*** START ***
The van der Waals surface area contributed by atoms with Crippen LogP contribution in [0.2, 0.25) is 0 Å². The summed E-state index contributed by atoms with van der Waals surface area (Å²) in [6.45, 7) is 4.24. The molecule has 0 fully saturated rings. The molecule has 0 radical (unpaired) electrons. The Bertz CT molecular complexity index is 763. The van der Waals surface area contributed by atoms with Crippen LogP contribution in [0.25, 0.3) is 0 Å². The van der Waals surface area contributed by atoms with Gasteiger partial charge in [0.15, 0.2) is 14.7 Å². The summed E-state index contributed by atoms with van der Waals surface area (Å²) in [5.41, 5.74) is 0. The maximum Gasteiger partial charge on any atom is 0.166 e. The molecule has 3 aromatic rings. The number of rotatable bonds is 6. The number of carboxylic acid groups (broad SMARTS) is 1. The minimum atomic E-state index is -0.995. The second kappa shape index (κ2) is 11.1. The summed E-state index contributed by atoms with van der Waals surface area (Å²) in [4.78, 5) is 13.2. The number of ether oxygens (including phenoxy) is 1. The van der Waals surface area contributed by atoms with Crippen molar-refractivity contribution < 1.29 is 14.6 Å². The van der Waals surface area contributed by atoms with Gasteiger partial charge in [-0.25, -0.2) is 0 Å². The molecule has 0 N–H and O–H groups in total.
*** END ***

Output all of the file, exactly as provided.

The van der Waals surface area contributed by atoms with Crippen LogP contribution in [0.2, 0.25) is 0 Å². The summed E-state index contributed by atoms with van der Waals surface area (Å²) in [6.45, 7) is 4.24. The molecule has 0 fully saturated rings. The molecule has 0 radical (unpaired) electrons. The Bertz CT molecular complexity index is 763. The van der Waals surface area contributed by atoms with Crippen LogP contribution in [0.25, 0.3) is 0 Å². The van der Waals surface area contributed by atoms with Gasteiger partial charge in [0.15, 0.2) is 14.7 Å². The summed E-state index contributed by atoms with van der Waals surface area (Å²) in [5.41, 5.74) is 0. The maximum Gasteiger partial charge on any atom is 0.166 e. The molecule has 3 aromatic rings. The number of rotatable bonds is 6. The number of carboxylic acid groups (broad SMARTS) is 1. The minimum atomic E-state index is -0.995. The second kappa shape index (κ2) is 11.1. The summed E-state index contributed by atoms with van der Waals surface area (Å²) in [4.78, 5) is 13.2. The number of ether oxygens (including phenoxy) is 1. The van der Waals surface area contributed by atoms with Crippen molar-refractivity contribution < 1.29 is 14.6 Å². The van der Waals surface area contributed by atoms with Gasteiger partial charge in [-0.25, -0.2) is 0 Å². The molecule has 0 N–H and O–H groups in total.